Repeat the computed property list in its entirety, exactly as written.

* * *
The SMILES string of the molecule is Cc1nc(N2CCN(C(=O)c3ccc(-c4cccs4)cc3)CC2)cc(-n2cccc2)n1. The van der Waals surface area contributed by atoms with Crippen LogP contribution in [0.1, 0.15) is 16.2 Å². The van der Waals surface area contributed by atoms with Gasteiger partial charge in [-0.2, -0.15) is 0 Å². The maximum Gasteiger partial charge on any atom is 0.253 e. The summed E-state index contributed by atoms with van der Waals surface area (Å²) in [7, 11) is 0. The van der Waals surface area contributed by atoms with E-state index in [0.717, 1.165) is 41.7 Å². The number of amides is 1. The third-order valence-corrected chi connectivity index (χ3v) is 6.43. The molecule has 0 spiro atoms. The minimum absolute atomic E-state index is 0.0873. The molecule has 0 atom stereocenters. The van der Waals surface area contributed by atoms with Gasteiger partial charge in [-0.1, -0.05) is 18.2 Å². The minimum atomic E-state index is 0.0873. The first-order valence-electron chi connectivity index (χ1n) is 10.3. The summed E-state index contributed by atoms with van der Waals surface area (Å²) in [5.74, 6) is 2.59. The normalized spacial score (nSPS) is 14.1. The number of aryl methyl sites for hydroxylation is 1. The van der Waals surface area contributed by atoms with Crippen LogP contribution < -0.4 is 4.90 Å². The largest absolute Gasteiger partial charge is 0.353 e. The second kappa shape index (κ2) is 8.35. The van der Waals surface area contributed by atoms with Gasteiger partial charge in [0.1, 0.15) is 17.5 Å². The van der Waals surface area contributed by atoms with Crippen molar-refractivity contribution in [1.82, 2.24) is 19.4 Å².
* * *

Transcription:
The SMILES string of the molecule is Cc1nc(N2CCN(C(=O)c3ccc(-c4cccs4)cc3)CC2)cc(-n2cccc2)n1. The van der Waals surface area contributed by atoms with Crippen LogP contribution in [0.1, 0.15) is 16.2 Å². The van der Waals surface area contributed by atoms with Gasteiger partial charge in [-0.2, -0.15) is 0 Å². The maximum Gasteiger partial charge on any atom is 0.253 e. The summed E-state index contributed by atoms with van der Waals surface area (Å²) in [7, 11) is 0. The van der Waals surface area contributed by atoms with E-state index in [0.717, 1.165) is 41.7 Å². The number of amides is 1. The third-order valence-corrected chi connectivity index (χ3v) is 6.43. The molecule has 0 spiro atoms. The minimum absolute atomic E-state index is 0.0873. The molecule has 0 atom stereocenters. The van der Waals surface area contributed by atoms with Gasteiger partial charge in [-0.1, -0.05) is 18.2 Å². The minimum atomic E-state index is 0.0873. The first-order valence-electron chi connectivity index (χ1n) is 10.3. The summed E-state index contributed by atoms with van der Waals surface area (Å²) in [5.74, 6) is 2.59. The normalized spacial score (nSPS) is 14.1. The number of aryl methyl sites for hydroxylation is 1. The van der Waals surface area contributed by atoms with Crippen LogP contribution < -0.4 is 4.90 Å². The largest absolute Gasteiger partial charge is 0.353 e. The second kappa shape index (κ2) is 8.35. The van der Waals surface area contributed by atoms with Gasteiger partial charge in [0.1, 0.15) is 17.5 Å². The van der Waals surface area contributed by atoms with Crippen molar-refractivity contribution in [1.82, 2.24) is 19.4 Å².